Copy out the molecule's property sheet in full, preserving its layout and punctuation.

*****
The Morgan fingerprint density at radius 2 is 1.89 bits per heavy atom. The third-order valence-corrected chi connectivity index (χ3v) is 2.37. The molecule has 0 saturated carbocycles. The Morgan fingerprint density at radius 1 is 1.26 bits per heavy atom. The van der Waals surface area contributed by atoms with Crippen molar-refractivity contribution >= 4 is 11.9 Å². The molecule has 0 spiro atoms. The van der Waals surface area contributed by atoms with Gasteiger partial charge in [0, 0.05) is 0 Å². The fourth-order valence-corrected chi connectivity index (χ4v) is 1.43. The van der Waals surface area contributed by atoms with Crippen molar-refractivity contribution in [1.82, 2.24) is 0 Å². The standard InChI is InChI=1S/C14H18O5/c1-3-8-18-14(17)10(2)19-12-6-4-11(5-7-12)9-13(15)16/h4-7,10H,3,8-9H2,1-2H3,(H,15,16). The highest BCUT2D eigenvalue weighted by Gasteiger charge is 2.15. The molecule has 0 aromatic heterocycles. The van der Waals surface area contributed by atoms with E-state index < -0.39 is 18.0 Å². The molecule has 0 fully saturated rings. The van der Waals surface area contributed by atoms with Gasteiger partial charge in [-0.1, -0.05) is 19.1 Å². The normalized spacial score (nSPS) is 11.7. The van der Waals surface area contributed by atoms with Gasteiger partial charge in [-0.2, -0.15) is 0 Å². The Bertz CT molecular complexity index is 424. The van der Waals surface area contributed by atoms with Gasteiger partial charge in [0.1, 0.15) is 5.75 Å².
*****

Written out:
The Morgan fingerprint density at radius 2 is 1.89 bits per heavy atom. The third-order valence-corrected chi connectivity index (χ3v) is 2.37. The molecule has 0 saturated carbocycles. The Morgan fingerprint density at radius 1 is 1.26 bits per heavy atom. The van der Waals surface area contributed by atoms with Crippen molar-refractivity contribution >= 4 is 11.9 Å². The molecule has 0 spiro atoms. The van der Waals surface area contributed by atoms with Gasteiger partial charge in [0, 0.05) is 0 Å². The fourth-order valence-corrected chi connectivity index (χ4v) is 1.43. The van der Waals surface area contributed by atoms with Crippen molar-refractivity contribution in [1.82, 2.24) is 0 Å². The standard InChI is InChI=1S/C14H18O5/c1-3-8-18-14(17)10(2)19-12-6-4-11(5-7-12)9-13(15)16/h4-7,10H,3,8-9H2,1-2H3,(H,15,16). The highest BCUT2D eigenvalue weighted by Gasteiger charge is 2.15. The molecule has 0 aromatic heterocycles. The van der Waals surface area contributed by atoms with E-state index < -0.39 is 18.0 Å². The molecule has 0 fully saturated rings. The van der Waals surface area contributed by atoms with Gasteiger partial charge in [-0.1, -0.05) is 19.1 Å². The normalized spacial score (nSPS) is 11.7. The van der Waals surface area contributed by atoms with Gasteiger partial charge in [-0.2, -0.15) is 0 Å². The Bertz CT molecular complexity index is 424. The van der Waals surface area contributed by atoms with Gasteiger partial charge in [0.1, 0.15) is 5.75 Å².